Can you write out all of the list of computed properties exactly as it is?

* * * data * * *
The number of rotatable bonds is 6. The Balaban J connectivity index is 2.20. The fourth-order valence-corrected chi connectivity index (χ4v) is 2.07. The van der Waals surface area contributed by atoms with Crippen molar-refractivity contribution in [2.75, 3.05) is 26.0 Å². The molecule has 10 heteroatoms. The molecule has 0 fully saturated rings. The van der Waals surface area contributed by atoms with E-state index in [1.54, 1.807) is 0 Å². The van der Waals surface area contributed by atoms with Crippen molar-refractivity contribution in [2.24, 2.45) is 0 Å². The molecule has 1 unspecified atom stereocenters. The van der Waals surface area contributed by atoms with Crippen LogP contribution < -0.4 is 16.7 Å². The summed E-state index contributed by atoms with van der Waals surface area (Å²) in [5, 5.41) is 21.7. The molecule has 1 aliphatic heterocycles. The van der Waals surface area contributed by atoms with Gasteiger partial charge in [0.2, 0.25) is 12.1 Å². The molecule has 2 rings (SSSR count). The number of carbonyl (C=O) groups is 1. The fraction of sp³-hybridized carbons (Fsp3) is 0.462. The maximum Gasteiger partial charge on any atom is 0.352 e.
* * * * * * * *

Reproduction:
The number of rotatable bonds is 6. The Balaban J connectivity index is 2.20. The fourth-order valence-corrected chi connectivity index (χ4v) is 2.07. The van der Waals surface area contributed by atoms with Crippen molar-refractivity contribution in [2.75, 3.05) is 26.0 Å². The molecule has 10 heteroatoms. The molecule has 0 fully saturated rings. The van der Waals surface area contributed by atoms with E-state index in [1.54, 1.807) is 0 Å². The van der Waals surface area contributed by atoms with Crippen molar-refractivity contribution in [2.24, 2.45) is 0 Å². The molecule has 1 unspecified atom stereocenters. The van der Waals surface area contributed by atoms with Crippen LogP contribution < -0.4 is 16.7 Å². The summed E-state index contributed by atoms with van der Waals surface area (Å²) in [5, 5.41) is 21.7. The molecule has 1 aliphatic heterocycles. The van der Waals surface area contributed by atoms with Gasteiger partial charge in [0.2, 0.25) is 12.1 Å². The molecule has 2 rings (SSSR count). The number of carbonyl (C=O) groups is 1. The fraction of sp³-hybridized carbons (Fsp3) is 0.462. The maximum Gasteiger partial charge on any atom is 0.352 e.